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Interleukin-10 is localized to and released by human lung mast cells


Okayama The First Department of Internal Medicine, Gunma University, School of Medicine, 3–39 Showa-machi, Maebashi, Gunma 371–8511, Japan.



Mast cells control the local inflammation by producing many kinds of cytokines. Interleukin (IL)-10 is one of the important cytokine that upregulate or downregulate inflammation.


The aim of this study is to ascertain whether IL-10 is produced from human lung mast cells by cross-linkage of high-affinity Fcε receptors (FcεRI).


Mast cells were purified using affinity magnetic selection with mAb YB5.B8 (> 93% pure). Mast cells were precultured with human myeloma IgE (3 μg/mL) for 16 h and then washed, and stimulated with anti-IgE in the presence or absence of recombinant human stem cell factor (rhSCF). We have studied the production of IL-10 by using reverse transcription-PCR, enzyme-linked immunosorbent assay and immunocytochemistry.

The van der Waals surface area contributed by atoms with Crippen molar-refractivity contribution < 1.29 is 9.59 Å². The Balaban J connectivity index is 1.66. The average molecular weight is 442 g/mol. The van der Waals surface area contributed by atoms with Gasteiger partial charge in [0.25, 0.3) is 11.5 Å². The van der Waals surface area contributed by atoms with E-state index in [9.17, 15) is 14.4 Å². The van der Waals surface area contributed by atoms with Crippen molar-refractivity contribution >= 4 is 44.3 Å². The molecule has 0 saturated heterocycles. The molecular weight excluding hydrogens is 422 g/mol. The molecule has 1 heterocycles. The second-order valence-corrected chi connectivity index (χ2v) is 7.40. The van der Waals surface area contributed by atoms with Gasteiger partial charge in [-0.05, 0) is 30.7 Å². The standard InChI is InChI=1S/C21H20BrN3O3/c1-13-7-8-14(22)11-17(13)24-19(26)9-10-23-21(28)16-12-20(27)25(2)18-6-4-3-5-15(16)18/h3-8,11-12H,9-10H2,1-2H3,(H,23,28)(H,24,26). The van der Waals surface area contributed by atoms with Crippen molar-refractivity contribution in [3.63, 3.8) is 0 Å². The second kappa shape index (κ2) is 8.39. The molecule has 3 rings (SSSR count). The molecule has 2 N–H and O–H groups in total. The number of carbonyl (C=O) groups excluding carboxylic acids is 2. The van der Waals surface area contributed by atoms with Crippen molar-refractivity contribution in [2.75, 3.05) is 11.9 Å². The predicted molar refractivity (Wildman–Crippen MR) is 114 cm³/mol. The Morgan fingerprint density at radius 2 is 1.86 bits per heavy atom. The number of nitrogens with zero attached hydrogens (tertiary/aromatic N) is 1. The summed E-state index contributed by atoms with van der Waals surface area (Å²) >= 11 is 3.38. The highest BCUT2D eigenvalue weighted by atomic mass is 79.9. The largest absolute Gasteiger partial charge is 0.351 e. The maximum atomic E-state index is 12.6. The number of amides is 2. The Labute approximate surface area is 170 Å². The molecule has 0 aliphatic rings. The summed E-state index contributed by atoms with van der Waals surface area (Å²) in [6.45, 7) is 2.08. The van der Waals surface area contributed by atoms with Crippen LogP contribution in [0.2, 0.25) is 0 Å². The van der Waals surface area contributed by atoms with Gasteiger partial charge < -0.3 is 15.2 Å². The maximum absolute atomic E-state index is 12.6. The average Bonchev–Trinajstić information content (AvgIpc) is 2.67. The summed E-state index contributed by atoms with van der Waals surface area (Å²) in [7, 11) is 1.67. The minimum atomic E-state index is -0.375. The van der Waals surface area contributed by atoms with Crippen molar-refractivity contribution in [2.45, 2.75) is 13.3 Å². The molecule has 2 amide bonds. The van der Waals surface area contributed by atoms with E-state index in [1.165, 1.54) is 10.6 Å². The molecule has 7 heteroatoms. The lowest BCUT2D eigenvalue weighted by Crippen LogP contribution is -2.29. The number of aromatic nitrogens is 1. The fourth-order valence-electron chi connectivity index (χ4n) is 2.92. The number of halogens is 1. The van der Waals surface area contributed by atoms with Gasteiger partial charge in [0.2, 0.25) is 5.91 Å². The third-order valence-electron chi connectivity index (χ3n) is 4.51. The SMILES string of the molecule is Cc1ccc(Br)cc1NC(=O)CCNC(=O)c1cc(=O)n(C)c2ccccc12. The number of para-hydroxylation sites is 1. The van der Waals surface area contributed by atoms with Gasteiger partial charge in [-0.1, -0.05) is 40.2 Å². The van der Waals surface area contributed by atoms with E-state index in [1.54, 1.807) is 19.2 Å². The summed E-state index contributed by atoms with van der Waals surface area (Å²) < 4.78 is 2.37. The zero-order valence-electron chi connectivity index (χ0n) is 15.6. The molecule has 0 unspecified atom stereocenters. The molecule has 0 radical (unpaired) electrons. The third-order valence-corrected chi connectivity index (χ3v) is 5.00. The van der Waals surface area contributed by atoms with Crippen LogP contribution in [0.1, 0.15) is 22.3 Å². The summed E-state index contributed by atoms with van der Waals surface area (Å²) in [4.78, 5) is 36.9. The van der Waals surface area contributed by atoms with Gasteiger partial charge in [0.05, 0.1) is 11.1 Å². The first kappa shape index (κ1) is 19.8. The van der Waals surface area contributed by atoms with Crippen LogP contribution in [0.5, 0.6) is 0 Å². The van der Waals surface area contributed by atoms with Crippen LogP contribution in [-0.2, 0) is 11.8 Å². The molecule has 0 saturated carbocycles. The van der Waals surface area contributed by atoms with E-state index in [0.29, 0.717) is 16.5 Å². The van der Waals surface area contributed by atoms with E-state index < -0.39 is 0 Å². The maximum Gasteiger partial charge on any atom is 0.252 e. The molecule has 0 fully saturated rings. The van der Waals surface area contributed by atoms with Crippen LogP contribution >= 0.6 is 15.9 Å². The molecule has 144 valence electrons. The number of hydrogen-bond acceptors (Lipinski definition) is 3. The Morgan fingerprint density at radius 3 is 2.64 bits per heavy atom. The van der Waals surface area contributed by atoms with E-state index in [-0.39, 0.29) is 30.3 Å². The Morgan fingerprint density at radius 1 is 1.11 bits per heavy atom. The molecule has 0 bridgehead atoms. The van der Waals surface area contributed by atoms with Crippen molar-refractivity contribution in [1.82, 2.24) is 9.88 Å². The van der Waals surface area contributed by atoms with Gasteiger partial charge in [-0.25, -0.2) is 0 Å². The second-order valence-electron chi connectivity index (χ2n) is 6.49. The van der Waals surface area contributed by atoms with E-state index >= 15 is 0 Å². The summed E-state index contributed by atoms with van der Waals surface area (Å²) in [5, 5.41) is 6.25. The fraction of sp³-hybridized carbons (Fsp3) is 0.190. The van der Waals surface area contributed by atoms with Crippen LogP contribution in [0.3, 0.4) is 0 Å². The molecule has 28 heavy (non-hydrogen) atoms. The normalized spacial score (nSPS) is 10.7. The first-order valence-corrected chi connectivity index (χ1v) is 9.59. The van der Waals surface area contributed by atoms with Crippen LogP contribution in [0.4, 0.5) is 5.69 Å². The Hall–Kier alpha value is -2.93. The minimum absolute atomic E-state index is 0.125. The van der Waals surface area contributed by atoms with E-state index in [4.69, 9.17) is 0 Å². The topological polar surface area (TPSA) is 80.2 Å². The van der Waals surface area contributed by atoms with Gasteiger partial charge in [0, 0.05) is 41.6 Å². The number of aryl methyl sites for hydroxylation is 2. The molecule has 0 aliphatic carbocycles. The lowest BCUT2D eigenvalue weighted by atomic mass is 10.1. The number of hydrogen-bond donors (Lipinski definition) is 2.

We found that human lung mast cells were immunocytochemically stained with anti-IL-10 mAb after IgE-dependent stimulation. The activation of mast cells via FcεRI enhanced the intensity of the IL-10 mRNA signal. Anti-IgE (1 μg/mL) induced a median IL-10 release of 301.7 (7.8–1532.4) pg/106 mast cells/24 h. In contrast, mast cells released only a small amount of IL-10 in the absence of anti-IgE. This difference was statistically significant (P = 0.02, n = 11).


Our findings indicate that human lung mast cells are capable of producing IL-10 in response to IgE-dependent stimulation.

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